Various techniques have been tried to overcome the mismatch between the Web and developing speaking skills. Some courses have tried relying on telephone contact with the instructor or a tutor or the use of synchronous voice messaging technology such as Cool Talk, Internet Meeting, Internet Phone, and Internet Chat. For a course reaching across multiple time zones, these technologies are clearly impractical as the chief medium for speaking practice.


Fitting Web Technologies to Real-world Distance Education Needs

The use of synchronous technologies forces the scheduling of interactions at certain times, which is a problem if participants are scattered across multiple time zones, as they might be, for example, in a Web-based class drawing students from across the country or even the globe. Therefore, synchronous technologies are generally more appropriate for use in Web-based courses restricted to students from one geographical area or in traditional classroom courses as a tool for distributed learning, that is, learning offered to students through more than one delivery medium, with one usually being traditional classroom instruction. An example is online chat scheduled several times a semester for members of the same university language class.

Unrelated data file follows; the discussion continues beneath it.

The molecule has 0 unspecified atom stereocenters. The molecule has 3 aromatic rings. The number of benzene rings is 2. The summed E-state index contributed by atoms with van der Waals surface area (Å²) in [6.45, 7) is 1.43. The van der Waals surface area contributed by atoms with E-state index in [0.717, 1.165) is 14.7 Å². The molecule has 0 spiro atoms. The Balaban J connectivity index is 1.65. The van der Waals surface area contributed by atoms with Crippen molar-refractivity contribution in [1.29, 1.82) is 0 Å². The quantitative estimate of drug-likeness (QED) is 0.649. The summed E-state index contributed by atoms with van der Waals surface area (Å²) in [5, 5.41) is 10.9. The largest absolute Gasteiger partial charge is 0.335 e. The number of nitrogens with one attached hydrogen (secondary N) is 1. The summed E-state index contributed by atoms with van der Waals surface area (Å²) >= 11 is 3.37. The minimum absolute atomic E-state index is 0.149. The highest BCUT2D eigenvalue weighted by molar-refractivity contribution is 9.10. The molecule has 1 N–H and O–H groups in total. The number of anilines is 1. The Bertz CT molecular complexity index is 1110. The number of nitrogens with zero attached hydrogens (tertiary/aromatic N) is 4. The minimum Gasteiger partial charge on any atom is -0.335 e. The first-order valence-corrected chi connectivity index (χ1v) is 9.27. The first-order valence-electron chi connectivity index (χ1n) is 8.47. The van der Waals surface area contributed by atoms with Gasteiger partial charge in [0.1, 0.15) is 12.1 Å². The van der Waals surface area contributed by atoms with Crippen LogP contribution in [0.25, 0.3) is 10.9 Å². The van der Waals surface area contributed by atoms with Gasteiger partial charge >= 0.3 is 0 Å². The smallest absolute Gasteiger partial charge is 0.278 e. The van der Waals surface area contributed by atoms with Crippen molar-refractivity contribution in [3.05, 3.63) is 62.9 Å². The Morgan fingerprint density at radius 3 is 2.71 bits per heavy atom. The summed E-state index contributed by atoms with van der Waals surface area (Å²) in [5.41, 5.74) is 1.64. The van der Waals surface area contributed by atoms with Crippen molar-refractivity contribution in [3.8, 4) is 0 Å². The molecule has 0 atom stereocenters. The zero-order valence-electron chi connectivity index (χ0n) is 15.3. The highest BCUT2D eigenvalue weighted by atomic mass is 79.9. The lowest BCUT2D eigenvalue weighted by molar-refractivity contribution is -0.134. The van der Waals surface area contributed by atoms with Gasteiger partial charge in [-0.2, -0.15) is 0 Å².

In contrast to ITV, Web-based technologies are relatively inexpensive, at least in terms of hardware. To the extent that students can be expected to provide their own means of access to the Web, capital expenses are limited to server and network hardware and software. There is no large-scale capital expense comparable to the construction of ITV studio classrooms at multiple sites, although human resources required for Web-based development, such as competitive salaries for good programmers, may be costly.

The portability of the Web means that it is suitable not only for intercampus delivery, but also for interinstitutional and individual delivery, that is, the offering of courses by one institution for another institution or for individuals from outside the institution. Also unlike ITV, there is no need to consider limitations on the number of remote sites. However, this does not imply that an unlimited number of students may be served since human factors still enter into determining the optimal size of the learning community and the ideal student/teacher ratio. For instance, given that one would expect an effective instructor to respond personally and fully to all the online students, the teacher's available time and energy would place a limit on the number of students one should have in a Web-based language class.